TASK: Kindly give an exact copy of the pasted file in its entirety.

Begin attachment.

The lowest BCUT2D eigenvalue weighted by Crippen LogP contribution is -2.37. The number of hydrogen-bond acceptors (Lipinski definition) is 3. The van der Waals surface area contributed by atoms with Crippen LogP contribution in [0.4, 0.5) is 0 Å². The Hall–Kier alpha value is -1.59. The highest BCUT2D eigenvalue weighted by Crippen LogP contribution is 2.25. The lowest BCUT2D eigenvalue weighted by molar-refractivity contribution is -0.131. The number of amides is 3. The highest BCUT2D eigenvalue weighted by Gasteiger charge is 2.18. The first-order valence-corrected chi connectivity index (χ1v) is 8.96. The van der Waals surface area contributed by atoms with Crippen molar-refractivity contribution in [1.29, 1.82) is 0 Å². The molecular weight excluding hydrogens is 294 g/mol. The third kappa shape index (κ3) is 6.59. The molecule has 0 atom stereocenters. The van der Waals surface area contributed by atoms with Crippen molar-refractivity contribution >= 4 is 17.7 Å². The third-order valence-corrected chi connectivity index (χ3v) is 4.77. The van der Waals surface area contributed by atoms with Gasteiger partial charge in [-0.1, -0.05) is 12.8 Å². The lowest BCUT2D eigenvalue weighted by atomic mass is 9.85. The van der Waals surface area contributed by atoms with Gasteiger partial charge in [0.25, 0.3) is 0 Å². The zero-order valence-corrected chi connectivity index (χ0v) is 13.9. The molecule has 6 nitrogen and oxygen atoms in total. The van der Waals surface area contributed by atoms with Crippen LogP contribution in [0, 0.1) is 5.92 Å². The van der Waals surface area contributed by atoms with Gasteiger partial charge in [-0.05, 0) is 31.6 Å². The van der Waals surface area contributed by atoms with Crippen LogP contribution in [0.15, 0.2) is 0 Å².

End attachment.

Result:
The lowest BCUT2D eigenvalue weighted by Crippen LogP contribution is -2.37. The number of hydrogen-bond acceptors (Lipinski definition) is 3. The van der Waals surface area contributed by atoms with Crippen LogP contribution in [0.4, 0.5) is 0 Å². The Hall–Kier alpha value is -1.59. The highest BCUT2D eigenvalue weighted by Crippen LogP contribution is 2.25. The lowest BCUT2D eigenvalue weighted by molar-refractivity contribution is -0.131. The number of amides is 3. The highest BCUT2D eigenvalue weighted by Gasteiger charge is 2.18. The first-order valence-corrected chi connectivity index (χ1v) is 8.96. The van der Waals surface area contributed by atoms with Crippen molar-refractivity contribution in [1.29, 1.82) is 0 Å². The molecular weight excluding hydrogens is 294 g/mol. The third kappa shape index (κ3) is 6.59. The molecule has 0 atom stereocenters. The van der Waals surface area contributed by atoms with Crippen molar-refractivity contribution >= 4 is 17.7 Å². The third-order valence-corrected chi connectivity index (χ3v) is 4.77. The van der Waals surface area contributed by atoms with Gasteiger partial charge in [-0.1, -0.05) is 12.8 Å². The lowest BCUT2D eigenvalue weighted by atomic mass is 9.85. The van der Waals surface area contributed by atoms with Gasteiger partial charge in [0.25, 0.3) is 0 Å². The zero-order valence-corrected chi connectivity index (χ0v) is 13.9. The molecule has 6 nitrogen and oxygen atoms in total. The van der Waals surface area contributed by atoms with Crippen LogP contribution in [0, 0.1) is 5.92 Å². The van der Waals surface area contributed by atoms with Gasteiger partial charge in [-0.05, 0) is 31.6 Å². The van der Waals surface area contributed by atoms with Crippen LogP contribution in [0.15, 0.2) is 0 Å².